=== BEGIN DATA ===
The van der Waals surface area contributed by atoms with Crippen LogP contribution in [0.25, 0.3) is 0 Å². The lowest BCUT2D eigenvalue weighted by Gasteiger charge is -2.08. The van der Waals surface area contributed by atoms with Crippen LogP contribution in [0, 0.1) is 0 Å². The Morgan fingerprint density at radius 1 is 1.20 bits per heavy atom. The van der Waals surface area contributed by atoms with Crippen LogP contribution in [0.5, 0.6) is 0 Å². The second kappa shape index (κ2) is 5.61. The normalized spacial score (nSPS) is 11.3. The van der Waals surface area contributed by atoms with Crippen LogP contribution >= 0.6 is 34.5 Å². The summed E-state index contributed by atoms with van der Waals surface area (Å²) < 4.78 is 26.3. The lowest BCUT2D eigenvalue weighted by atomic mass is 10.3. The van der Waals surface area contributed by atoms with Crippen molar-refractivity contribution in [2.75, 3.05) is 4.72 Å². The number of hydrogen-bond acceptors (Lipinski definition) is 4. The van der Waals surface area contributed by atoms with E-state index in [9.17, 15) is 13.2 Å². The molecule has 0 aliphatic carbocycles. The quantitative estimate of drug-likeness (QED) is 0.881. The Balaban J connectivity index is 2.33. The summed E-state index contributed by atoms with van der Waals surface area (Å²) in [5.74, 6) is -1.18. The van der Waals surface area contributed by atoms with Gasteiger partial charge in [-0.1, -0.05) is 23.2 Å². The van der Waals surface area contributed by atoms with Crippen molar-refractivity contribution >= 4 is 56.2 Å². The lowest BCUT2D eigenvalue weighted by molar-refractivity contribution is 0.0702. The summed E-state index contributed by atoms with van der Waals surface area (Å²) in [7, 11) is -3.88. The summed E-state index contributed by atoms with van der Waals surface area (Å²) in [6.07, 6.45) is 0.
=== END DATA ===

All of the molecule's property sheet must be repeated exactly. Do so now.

The van der Waals surface area contributed by atoms with Crippen LogP contribution in [0.25, 0.3) is 0 Å². The lowest BCUT2D eigenvalue weighted by Gasteiger charge is -2.08. The van der Waals surface area contributed by atoms with Crippen LogP contribution in [0, 0.1) is 0 Å². The Morgan fingerprint density at radius 1 is 1.20 bits per heavy atom. The van der Waals surface area contributed by atoms with Crippen LogP contribution in [0.5, 0.6) is 0 Å². The second kappa shape index (κ2) is 5.61. The normalized spacial score (nSPS) is 11.3. The van der Waals surface area contributed by atoms with Crippen LogP contribution >= 0.6 is 34.5 Å². The summed E-state index contributed by atoms with van der Waals surface area (Å²) < 4.78 is 26.3. The lowest BCUT2D eigenvalue weighted by atomic mass is 10.3. The van der Waals surface area contributed by atoms with Crippen molar-refractivity contribution in [2.75, 3.05) is 4.72 Å². The number of hydrogen-bond acceptors (Lipinski definition) is 4. The van der Waals surface area contributed by atoms with E-state index in [9.17, 15) is 13.2 Å². The molecule has 0 aliphatic carbocycles. The quantitative estimate of drug-likeness (QED) is 0.881. The Balaban J connectivity index is 2.33. The summed E-state index contributed by atoms with van der Waals surface area (Å²) in [5.74, 6) is -1.18. The van der Waals surface area contributed by atoms with Gasteiger partial charge in [-0.1, -0.05) is 23.2 Å². The van der Waals surface area contributed by atoms with Crippen molar-refractivity contribution >= 4 is 56.2 Å². The lowest BCUT2D eigenvalue weighted by molar-refractivity contribution is 0.0702. The summed E-state index contributed by atoms with van der Waals surface area (Å²) in [7, 11) is -3.88. The summed E-state index contributed by atoms with van der Waals surface area (Å²) in [6.07, 6.45) is 0.